The European Court of Justice ruled that Schufa’s data collection for important scoring violates data protection law. This has positive consequences for consumers.
What was the case before the ECJ about?
The specific case was submitted to the European Court of Justice (ECJ) by the Wiesbaden Administrative Court: A customer did not get a loan because her Schufa rating was too bad. She had requested Schufa access to her data, but only received the score value and general information about the calculation. It is not known exactly how the score is calculated. The negotiation was therefore about a fundamental question: To what extent does the scoring model violate EU data protection rules?
Schufa Holding AG is a private company. The credit agency collects and stores consumer data and creates a credit score on this basis. According to its own information, Schufa has information on 68 million people in Germany. The score says something about a person’s creditworthiness and often has a major influence on whether someone gets a contract or loan – as was the case with the customer in question. Banks and savings banks require the score, but so do other companies that offer energy and cell phone contracts, for example.
Consumers can hardly escape the scoring. In many cases, you have to agree to have your creditworthiness checked by Schufa before concluding a contract so that a contract can even be concluded.
How did the ECJ rule?
Schufa’s current scoring procedure violates the General Data Protection Regulation (GDPR) – under one condition: The Schufa score must be a decisive criterion in the contractual partner’s decision, for example whether the bank will grant a loan or not. In the plaintiff’s case, it must be assumed that the score was decisive, the judges said. The automated collection of data could discriminate against people and is therefore unlawful. The EU General Data Protection Regulation prohibits precisely this automated recording if it has legal consequences for the individual.
The ECJ has shown Schufa clear limits. The case described above must now be finally heard in Wiesbaden, because the ECJ ruling initially refers to European law. However, it is likely that the German law violates the European one.
What does the ruling mean for consumers?
Until it is finally clarified, the judgment will have no concrete consequences. However, it is considered trend-setting as the basis for higher transparency requirements has now been created. It now needs to be explained how the data processing works.
The Federal Association of Consumer Organizations (Vzbv) therefore assesses the judgment as fundamentally positive.“So far, credit reporting agencies have only had to provide very limited information about their scoring process,” says John Müller from Vzbv to Capital. The ruling has now set the course for more transparency. “Consumers must now be informed about the logic of the procedure. The goal must be a comprehensible scoring result.” Müller does not believe that companies will become more suspicious as a result of the ruling and will reject customer applications more often.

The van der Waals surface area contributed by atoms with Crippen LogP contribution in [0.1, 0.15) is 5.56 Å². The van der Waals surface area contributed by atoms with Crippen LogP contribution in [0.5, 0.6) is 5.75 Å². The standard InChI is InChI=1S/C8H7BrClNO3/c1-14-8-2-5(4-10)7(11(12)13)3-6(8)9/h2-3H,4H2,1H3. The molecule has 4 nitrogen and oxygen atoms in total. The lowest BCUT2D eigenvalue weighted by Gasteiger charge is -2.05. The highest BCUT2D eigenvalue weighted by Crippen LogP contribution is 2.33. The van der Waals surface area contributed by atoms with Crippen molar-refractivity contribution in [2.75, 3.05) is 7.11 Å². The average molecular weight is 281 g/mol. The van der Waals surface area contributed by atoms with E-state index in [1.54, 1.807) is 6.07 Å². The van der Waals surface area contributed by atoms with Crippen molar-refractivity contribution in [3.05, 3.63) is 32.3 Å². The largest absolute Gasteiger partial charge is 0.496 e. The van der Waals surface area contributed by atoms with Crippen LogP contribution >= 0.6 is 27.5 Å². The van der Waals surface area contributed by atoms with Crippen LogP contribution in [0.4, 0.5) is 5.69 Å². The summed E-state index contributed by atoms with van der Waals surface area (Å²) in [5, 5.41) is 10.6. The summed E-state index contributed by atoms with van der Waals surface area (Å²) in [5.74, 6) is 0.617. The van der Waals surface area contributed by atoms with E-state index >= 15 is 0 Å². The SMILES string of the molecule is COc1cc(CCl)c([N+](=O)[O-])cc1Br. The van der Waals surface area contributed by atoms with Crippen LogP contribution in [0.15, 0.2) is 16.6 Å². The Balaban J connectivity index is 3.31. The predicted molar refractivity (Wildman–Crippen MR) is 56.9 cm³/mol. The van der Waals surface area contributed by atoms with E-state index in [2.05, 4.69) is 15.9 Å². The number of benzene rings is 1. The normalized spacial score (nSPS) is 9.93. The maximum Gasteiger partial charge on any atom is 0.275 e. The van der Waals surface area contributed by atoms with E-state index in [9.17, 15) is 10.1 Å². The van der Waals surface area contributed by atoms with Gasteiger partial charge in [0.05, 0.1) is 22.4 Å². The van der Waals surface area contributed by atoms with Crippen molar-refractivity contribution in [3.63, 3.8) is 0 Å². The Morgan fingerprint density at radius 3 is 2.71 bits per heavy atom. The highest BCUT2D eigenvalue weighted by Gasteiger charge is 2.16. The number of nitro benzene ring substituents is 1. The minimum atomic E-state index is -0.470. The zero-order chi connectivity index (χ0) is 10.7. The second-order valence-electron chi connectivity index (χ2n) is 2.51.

The Finanzwende association also considers the ECJ ruling to be correct. “The power of Schufa is crumbling – it’s about time,” says Michael Möller, consumer protection expert at Finanzwende. “Schufa only ever reveals parts of its scoring process and otherwise relies on trade secrets,” says Möller. This has little to do with the transparency offensive that the company has promised. “It follows from the court decision that it is in favor of the argument There are limits to ‘trade secrets’ – where they affect the interests of consumers.”
Schufa itself generally welcomes the ruling because it provides clarity. However, it does not intend to restrict its business practices for the time being, it said in a statement. In it, she questions the assumption that the score plays a significant role in corporate customers’ decisions about whether or not to offer certain services to consumers. “The overwhelming feedback from our customers is that payment forecasts in the form of the Schufa score are important to them, but are generally not the only decisive factor in concluding a contract,” says Schufa.
How long can Schufa store entries for?
In a second case, the ECJ also decided on the question of how long credit agencies may store data from public directories such as insolvency registers. Until now, Schufa and Co. often stored data on personal insolvencies for up to three years. The judges had to decide whether Schufa was allowed to do this and whether it could store data longer than the courts. The lawyers’ answer: No, it would violate the GDPR if private credit agencies stored such data longer than public insolvency registers. The residual debt exemption granted is intended to enable the person concerned to participate in economic life again; However, this is always used as a negative factor when assessing creditworthiness.
Schufa had already changed this practice in the spring of this year after the Advocate General at the ECJ had already made very critical comments about the storage time in his report in March. As a result, Schufa and the private credit agency Creditreform voluntarily shortened the storage period for the entries from three years to six months.
This article first appeared on Capital